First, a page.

Most of us didn't have big expectations for the trade deadline this year. The biggest names weren't the one's on Theo's shopping list, but on those on DL: Pedroia, Ellsbury, and everyone else. So the arrival of Jarrod "Salty" Saltalamacchia was quite the surprise.
But who is this guy? Why is his name so long? Does he agree with the Mayo Clinic that excessive sodium consumption is bad? Does he believe that Angelina Jolie is really a sleeper agent for Russia, or an innocent killer spy, or a sleeper agent posing as an innocent killer spy, or a crazy person who not only married Billy Bob Thornton but wore his blood around her neck?
None of those answers will be found here. Instead, we're going to look at Saltalamacchia's numbers and career thus far, and see if they provide any clues as to what we can expect from him.
In broad strokes:
Minors: .273 / .370 / .453 ; .823 OPS (7 seasons, 789 AB)
Majors: .251 / .313 / .388; .701 OPS (4 season, 794 AB)
Salty used to be regarded as one of the top catching prospects in the game. His ceiling was as a catcher who hit for power and average, like Victor Martinez or Russel Martin. He was the centerpiece of a package of 4 minor leaguers in the 2007 trade that sent Mark Teixeira to Atlanta. But his performance in the majors hasn't awed anyone. Worst of all, his numbers have worsened each year:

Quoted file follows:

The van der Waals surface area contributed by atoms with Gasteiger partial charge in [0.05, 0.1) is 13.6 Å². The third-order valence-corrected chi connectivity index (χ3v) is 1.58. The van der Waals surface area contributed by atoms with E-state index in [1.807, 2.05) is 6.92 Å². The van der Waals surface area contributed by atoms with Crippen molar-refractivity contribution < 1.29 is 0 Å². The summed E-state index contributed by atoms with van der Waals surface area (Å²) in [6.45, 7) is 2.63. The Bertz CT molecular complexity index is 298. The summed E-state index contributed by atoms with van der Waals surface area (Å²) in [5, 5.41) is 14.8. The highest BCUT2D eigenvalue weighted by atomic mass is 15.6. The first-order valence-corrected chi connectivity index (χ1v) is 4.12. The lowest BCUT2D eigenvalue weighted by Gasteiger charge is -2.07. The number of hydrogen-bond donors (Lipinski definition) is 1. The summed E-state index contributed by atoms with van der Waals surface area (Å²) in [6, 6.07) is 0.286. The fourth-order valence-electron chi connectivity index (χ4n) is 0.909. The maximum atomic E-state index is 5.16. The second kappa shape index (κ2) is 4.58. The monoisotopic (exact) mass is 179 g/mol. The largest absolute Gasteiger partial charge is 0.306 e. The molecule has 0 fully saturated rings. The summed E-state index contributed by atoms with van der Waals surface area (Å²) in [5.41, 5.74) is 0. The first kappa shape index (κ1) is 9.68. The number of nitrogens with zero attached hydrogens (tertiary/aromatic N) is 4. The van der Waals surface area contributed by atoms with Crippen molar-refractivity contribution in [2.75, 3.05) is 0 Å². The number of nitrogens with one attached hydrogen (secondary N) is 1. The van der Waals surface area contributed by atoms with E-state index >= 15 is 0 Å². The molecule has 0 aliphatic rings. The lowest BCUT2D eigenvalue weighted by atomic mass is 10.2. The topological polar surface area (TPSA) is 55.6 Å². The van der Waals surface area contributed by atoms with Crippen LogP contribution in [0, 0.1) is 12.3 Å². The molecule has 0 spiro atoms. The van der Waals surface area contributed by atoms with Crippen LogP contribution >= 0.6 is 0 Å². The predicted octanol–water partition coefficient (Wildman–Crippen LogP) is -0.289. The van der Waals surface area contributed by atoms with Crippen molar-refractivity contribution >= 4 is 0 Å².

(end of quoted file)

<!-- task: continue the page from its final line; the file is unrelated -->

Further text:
2007: .732 OPS
2008: .716 OPS
2009: .661 OPS
2010: has missed all but 2 games to injury (recovering from surgery for Thoracic Outlet Syndrome* and upper back soreness)
For all that, Salty has barely had two full seasons worth of AB in the majors, so you can't say that the 25 year-old is done for. Some players look mediocre or terrible in their first few seasons. I remember when Clay Buchholz and Jon Lester could barely throw strikes consistently, let alone get All Star status. David Ortiz languished for six years in Minnesota before reaching his potential, at the age of 27 . Others are late bloomers. Jason Varitek had a .716 OPS in his first season, at the age of 26. At age 27, he improved significantly, as his OPS rose almost 100 points to .813.
I like this trade. We're trading for potential, but not buying high, as happened in the Pena - Arroyo deal. There's a good chance that Salty doesn't make it, or isn't anything more than a backup; in which case the most promising guy we've lost is a reliever who throws in the mid-90s. Lest we forget, Manny Delcarmen, Craig Hansen and Ramon Ramirez all throw in the mid-90s; they just aren't spectacular relievers.
But if Salty somehow realizes the potential so many scouts and teams saw in him, the results could be very impressive, and Theo will be hailed once again, as a genius. Not the move we expected, and not one that's likely to help much this year, but it could have impact down the road.
* A rare condition in which a ballplayer finds sockets growing out of his back.